Obama and Castro: Gentle giant meets feisty featherweight

 

Second meeting between the U.S. and Cuban presidents is notably warmer than relations with Congress or Cuba's patron, Russia.

 

Sarah Wheaton, Politico

 

President Barack Obama and Cuban President Raul Castro held their second face-to-face meeting on Tuesday amid thawing relations even as the Republican-led U.S. Congress remains adamantly opposed.

 

Obama and Castro met briefly ahead of a broader meeting on countering ISIL at the United Nations General Assembly in New York a week ahead of a visit to Cuba by Commerce Secretary Penny Pritzker to promote actions the administration has taken unilaterally to ease restrictions on the communist country off the Florida coast.

 

Obama expressed confidence that Congress would “inevitably” end the embargo during his address to the United Nations General Assembly on Monday. But from Sen. Marco Rubio of Florida, a Republican presidential candidate and top critic of the administration’s Cuba détente, came a reminder that such a move won’t happen soon.

 

Rubio wrote Obama a letter on Tuesday expressing concerns about reports speculating that the United States might abstain from voting on an anti-embargo resolution in the U.N. Such a move, Rubio warned, could hinder future State Department nominations in the Senate.

 

Top administration officials, including U.N. Ambassador Samantha Power, have said they can’t say how they’ll deal with the Cuba-backed resolution until the text has been completed.

 

“Regardless of your beliefs,” Rubio writes to Obama, the administration should support existing U.S. law in an international setting.

 

Not doing so, Rubio writes, “would send a dangerous message to tyrants throughout the world that the President of the United States refuses to pursue policies changes through the U.S. democratic system and instead seeks to challenge his country’s own laws in international fora.”

 

Rubio concludes that the administration’s choice will be “key to my advice and consent of involved State Department nominees in the coming months.”

 

The White House is also pessimistic about the likelihood that Congress will approve an ambassador for the newly opened U.S. embassy in Havana. But the administration is doing what it can to ease restrictions on its own, announcing further loosening of travel rules and making it easier for U.S. businesses to operate in Cuba earlier this month. Next week, Pritzker will travel to Cuba, making her the second cabinet official after Secretary of State John Kerry to visit the country since the plans to restore diplomatic ties were announced in December.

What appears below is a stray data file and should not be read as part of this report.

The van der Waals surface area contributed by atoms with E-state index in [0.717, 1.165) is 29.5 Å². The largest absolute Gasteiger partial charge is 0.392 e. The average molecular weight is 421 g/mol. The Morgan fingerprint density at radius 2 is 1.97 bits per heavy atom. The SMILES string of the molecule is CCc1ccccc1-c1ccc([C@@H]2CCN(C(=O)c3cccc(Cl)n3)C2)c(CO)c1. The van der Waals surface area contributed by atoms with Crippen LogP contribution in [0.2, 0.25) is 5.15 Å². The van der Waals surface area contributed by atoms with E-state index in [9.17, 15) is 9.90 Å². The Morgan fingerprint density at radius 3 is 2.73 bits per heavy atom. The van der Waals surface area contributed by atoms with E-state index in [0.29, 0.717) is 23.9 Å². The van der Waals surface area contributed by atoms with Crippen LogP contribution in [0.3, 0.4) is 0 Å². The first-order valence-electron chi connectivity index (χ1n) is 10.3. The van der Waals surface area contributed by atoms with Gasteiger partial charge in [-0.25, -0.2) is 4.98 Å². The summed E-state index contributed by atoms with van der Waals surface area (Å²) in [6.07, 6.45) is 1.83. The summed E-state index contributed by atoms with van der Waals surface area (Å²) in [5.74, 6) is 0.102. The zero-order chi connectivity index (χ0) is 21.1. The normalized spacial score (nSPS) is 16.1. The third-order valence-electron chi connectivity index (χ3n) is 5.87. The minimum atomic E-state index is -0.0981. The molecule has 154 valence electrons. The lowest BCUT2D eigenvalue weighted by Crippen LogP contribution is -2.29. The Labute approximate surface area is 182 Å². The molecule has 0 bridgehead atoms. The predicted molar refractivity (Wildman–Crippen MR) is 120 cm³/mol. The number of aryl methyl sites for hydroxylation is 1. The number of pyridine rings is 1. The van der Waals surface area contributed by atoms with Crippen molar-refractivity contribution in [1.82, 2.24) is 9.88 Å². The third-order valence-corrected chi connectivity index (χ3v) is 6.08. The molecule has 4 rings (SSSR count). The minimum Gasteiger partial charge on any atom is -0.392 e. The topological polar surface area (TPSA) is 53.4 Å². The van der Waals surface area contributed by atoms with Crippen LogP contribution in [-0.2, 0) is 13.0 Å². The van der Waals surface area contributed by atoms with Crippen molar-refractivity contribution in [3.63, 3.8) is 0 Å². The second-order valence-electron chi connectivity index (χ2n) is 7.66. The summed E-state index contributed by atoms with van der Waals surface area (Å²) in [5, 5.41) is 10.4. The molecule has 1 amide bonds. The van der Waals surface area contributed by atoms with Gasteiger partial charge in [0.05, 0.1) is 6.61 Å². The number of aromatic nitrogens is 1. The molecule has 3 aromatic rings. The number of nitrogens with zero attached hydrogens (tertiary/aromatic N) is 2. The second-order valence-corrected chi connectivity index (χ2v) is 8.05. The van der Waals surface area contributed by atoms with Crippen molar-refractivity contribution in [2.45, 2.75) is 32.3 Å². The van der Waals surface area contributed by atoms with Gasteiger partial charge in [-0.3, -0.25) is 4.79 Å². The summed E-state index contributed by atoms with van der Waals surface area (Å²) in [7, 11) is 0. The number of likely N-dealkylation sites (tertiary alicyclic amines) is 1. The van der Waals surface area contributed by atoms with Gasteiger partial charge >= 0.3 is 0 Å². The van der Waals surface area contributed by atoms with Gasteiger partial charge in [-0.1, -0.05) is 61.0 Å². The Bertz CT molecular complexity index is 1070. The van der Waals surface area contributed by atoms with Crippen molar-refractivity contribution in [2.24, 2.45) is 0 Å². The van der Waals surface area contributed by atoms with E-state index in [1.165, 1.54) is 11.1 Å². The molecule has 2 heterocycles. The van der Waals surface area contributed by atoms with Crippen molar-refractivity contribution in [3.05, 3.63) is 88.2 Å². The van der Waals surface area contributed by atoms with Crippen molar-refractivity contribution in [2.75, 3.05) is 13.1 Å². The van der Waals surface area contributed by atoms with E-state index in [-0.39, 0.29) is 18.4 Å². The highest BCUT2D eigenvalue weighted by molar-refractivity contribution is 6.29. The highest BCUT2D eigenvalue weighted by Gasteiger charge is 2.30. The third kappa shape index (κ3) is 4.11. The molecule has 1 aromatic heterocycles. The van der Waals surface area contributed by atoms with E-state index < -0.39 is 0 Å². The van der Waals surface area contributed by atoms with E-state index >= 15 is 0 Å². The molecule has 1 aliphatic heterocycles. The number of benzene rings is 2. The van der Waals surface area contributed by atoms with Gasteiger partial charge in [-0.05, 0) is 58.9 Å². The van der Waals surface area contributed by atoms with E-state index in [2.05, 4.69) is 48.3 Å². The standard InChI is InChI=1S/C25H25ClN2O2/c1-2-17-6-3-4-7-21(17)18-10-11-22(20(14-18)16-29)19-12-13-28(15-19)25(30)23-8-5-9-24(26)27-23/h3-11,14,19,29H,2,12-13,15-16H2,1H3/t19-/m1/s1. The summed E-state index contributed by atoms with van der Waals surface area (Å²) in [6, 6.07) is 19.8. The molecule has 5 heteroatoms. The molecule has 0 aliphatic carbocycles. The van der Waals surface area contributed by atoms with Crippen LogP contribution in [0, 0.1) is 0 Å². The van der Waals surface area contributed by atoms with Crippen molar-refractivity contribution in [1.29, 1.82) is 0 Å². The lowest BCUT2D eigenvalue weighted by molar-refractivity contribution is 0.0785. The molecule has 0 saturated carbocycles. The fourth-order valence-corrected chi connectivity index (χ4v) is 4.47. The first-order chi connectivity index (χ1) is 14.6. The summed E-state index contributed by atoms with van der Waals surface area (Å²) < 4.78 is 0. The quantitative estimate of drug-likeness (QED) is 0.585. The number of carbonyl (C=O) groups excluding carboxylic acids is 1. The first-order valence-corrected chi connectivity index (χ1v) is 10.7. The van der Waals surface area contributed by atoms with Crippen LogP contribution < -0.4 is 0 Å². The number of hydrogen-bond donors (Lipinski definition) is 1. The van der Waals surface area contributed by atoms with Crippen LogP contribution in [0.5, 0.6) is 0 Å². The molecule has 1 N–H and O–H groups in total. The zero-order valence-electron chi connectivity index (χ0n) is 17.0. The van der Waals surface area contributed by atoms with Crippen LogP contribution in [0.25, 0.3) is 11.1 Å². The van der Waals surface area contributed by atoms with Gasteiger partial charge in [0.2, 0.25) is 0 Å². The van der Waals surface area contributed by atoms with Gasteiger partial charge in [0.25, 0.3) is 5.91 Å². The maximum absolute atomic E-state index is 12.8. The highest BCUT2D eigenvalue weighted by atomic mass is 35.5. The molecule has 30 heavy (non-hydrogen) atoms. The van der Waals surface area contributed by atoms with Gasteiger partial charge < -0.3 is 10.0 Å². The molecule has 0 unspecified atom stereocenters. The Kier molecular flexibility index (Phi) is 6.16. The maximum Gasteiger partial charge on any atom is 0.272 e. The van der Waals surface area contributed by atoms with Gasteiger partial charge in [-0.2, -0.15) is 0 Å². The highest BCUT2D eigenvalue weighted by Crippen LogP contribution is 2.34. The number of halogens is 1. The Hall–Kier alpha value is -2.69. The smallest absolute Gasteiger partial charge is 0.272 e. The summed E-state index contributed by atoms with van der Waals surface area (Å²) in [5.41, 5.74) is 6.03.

Ahead of their closed-press meeting on Tuesday, Obama and Castro shook hands, with the latter laughing as he looked up and acknowledged the American president’s striking height advantage.

 

That dynamic seemed to play out at the U.N. general session on Monday, with Obama taking the role of gentle giant to Castro’s feisty featherweight.

 

Obama took a magnanimous tone in his speech, casting the Cuba opening in the vein of his engagement policy, which also includes the completed Iran nuclear deal and Monday’s fresh try at talks with Russian President Vladimir Putin.

 

“We have to be strong enough to acknowledge when what you’re doing is not working,” Obama said of the 55-year-old embargo. The U.S. still has major qualms with the island’s human rights record, he continued, and “but I’m confident that openness, not coercion, will support the reforms and better the life the Cuban people deserve.”

 

Obama’s call for Congress to lift the embargo was the only applause line of his 42-minute speech.

 

Castro, on the other hand, took a more bellicose tone in his first speech to the U.N., saying normalization could only occur after the U.S. vacates the Guantanamo Bay Naval Base and ends propaganda broadcasts and espionage, and “when our people are compensated for the human and economic damages they still endure."

 

He also criticized the U.S. for a history of “wars of aggression and interference in the internal affairs of the states, the ousting of sovereign governments by force, the so-called ‘soft coups’ and the recolonization of territories.”

 

Castro did, however, endorse the nuclear deal with Iran. For his part, Obama got an unplanned opportunity to personally seal the agreement - the signature foreign policy initiative of his presidency - when he shook hands with Iranian Foreign Minister Javad Zarif at the Secretary General’s luncheon on Monday, according to a senior administration official.

 

 

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